The limitations of this study should be addressed. First, the participants were already receiving sedatives and analgesics, so we could not evaluate the precise effect of landiolol itself. Second, the results for each patient were consistent and comparable; however, the sample size was small. The adverse effect of landiolol should be appraised. Therefore, further studies are required. The study showed clinical advantages of landiolol for controlling hemodynamic changes against noxious stimuli.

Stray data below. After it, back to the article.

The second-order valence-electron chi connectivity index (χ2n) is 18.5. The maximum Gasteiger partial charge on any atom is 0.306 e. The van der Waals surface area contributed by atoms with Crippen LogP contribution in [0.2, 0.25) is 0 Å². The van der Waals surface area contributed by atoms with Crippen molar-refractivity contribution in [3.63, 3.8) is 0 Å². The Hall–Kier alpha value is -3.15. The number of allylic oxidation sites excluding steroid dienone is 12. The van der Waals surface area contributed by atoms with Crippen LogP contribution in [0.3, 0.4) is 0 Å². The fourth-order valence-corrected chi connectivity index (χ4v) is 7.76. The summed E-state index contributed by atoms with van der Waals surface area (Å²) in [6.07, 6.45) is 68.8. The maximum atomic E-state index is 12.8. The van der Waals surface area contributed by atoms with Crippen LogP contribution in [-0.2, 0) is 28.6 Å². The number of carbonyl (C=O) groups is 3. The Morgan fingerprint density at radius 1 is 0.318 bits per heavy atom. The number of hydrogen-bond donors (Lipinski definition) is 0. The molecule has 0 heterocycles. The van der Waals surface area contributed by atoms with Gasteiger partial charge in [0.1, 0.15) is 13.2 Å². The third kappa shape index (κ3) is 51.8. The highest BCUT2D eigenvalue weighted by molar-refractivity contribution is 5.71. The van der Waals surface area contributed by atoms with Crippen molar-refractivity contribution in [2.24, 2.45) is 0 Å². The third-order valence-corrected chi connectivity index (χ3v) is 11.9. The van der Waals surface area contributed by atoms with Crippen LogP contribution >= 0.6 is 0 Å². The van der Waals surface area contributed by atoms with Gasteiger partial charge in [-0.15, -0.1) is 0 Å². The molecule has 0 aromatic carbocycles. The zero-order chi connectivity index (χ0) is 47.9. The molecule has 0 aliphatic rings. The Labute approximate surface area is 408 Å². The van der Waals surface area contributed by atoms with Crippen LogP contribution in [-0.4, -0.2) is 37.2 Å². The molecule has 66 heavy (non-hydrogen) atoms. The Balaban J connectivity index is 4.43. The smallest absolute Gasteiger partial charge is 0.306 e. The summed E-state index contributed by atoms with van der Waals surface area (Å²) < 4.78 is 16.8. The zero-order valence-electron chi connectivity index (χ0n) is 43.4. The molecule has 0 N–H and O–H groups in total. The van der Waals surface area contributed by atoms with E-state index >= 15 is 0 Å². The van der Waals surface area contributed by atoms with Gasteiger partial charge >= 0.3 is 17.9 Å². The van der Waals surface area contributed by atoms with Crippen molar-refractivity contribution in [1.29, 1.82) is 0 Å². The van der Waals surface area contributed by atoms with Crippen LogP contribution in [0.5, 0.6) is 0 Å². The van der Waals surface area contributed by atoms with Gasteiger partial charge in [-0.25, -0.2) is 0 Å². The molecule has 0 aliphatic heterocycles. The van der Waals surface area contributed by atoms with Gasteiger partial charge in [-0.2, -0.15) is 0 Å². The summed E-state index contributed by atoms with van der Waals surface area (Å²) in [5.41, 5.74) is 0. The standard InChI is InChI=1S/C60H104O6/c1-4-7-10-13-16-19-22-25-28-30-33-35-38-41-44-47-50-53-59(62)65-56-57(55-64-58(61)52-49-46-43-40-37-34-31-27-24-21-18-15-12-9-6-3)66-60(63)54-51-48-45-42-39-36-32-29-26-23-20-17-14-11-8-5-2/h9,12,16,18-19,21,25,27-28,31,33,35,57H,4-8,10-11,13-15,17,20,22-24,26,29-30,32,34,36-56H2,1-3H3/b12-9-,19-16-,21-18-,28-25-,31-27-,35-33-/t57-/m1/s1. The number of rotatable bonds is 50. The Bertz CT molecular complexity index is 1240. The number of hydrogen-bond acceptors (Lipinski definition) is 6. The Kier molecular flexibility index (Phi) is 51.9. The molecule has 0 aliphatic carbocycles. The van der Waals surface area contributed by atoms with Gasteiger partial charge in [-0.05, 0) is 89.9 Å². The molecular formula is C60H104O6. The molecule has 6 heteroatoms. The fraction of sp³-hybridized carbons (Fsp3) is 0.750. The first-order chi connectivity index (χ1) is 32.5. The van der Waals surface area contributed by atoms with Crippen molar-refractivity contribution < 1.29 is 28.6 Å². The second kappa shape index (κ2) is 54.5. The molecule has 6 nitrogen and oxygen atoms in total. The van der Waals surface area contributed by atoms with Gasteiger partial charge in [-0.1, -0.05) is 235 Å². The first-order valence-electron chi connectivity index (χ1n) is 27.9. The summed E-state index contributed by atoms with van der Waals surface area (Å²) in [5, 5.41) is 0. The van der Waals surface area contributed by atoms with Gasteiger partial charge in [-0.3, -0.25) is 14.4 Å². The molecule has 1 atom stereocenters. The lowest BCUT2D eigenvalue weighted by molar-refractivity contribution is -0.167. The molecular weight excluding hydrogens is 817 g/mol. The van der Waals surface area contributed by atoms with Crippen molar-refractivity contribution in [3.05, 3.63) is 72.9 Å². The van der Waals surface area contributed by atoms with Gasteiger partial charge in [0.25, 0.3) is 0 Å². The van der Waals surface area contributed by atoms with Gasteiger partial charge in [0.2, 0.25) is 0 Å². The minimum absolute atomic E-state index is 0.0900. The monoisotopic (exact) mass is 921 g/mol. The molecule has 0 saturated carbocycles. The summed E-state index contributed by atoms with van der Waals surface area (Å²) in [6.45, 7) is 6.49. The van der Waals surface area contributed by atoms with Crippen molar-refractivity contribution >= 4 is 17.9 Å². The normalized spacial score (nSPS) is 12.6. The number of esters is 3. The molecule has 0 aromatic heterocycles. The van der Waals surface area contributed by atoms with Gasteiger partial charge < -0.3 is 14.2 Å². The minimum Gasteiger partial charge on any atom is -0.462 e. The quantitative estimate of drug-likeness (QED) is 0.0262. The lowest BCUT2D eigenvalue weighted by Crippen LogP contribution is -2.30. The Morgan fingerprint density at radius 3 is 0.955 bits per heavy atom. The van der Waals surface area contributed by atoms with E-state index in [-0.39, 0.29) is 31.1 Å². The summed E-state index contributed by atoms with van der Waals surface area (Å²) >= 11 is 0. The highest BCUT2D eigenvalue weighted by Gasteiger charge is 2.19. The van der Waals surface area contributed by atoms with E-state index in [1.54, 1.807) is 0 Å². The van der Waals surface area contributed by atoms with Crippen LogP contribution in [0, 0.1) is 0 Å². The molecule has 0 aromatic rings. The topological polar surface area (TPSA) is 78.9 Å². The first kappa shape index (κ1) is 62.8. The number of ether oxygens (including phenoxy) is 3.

JT is an intensivist and surgeon of Hamamatsu University School of Medicine. YUA worked in the Intensive Care Unit of Hamamatsu University School of Medicine, from August 2005 to January 2010. SS is the concurrent Director of the Intensive Care Unit of Hamamatsu University School of Medicine. TE and AN are intensivist and ER physicians at the Nagoya University Hospital. NM is the chairman of the Nagoya University Graduate School of Medicine. NS is a chairman and director of the Hamamatsu University School of Medicine.